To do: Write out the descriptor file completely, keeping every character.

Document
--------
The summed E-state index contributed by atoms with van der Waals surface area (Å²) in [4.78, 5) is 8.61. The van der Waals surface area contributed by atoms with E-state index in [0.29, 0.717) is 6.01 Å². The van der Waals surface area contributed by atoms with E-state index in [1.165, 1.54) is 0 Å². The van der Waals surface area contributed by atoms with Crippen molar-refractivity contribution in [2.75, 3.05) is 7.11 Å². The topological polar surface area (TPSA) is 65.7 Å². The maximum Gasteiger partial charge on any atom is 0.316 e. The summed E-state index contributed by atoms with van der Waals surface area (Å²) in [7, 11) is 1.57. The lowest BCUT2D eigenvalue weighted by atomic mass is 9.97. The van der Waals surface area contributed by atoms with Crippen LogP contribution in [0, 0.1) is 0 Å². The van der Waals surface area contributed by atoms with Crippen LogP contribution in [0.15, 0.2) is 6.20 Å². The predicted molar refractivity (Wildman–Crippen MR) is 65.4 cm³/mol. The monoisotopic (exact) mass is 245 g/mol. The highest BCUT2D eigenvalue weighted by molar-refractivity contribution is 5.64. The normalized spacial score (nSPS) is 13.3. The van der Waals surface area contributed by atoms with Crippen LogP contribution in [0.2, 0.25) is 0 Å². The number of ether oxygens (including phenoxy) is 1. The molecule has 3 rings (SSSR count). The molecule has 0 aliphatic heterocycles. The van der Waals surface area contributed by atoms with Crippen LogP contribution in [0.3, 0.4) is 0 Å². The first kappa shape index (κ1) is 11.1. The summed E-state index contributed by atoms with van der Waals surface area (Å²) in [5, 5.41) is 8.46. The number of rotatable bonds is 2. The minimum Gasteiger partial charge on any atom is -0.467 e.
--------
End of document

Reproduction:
The summed E-state index contributed by atoms with van der Waals surface area (Å²) in [4.78, 5) is 8.61. The van der Waals surface area contributed by atoms with E-state index in [0.29, 0.717) is 6.01 Å². The van der Waals surface area contributed by atoms with E-state index in [1.165, 1.54) is 0 Å². The van der Waals surface area contributed by atoms with Crippen molar-refractivity contribution in [2.75, 3.05) is 7.11 Å². The topological polar surface area (TPSA) is 65.7 Å². The maximum Gasteiger partial charge on any atom is 0.316 e. The summed E-state index contributed by atoms with van der Waals surface area (Å²) in [7, 11) is 1.57. The lowest BCUT2D eigenvalue weighted by atomic mass is 9.97. The van der Waals surface area contributed by atoms with Crippen LogP contribution in [0, 0.1) is 0 Å². The van der Waals surface area contributed by atoms with Crippen LogP contribution in [0.15, 0.2) is 6.20 Å². The predicted molar refractivity (Wildman–Crippen MR) is 65.4 cm³/mol. The monoisotopic (exact) mass is 245 g/mol. The highest BCUT2D eigenvalue weighted by molar-refractivity contribution is 5.64. The normalized spacial score (nSPS) is 13.3. The van der Waals surface area contributed by atoms with Crippen LogP contribution in [0.2, 0.25) is 0 Å². The number of ether oxygens (including phenoxy) is 1. The molecule has 3 rings (SSSR count). The molecule has 0 aliphatic heterocycles. The van der Waals surface area contributed by atoms with Crippen LogP contribution in [0.3, 0.4) is 0 Å². The first kappa shape index (κ1) is 11.1. The summed E-state index contributed by atoms with van der Waals surface area (Å²) in [5, 5.41) is 8.46. The number of rotatable bonds is 2. The minimum Gasteiger partial charge on any atom is -0.467 e.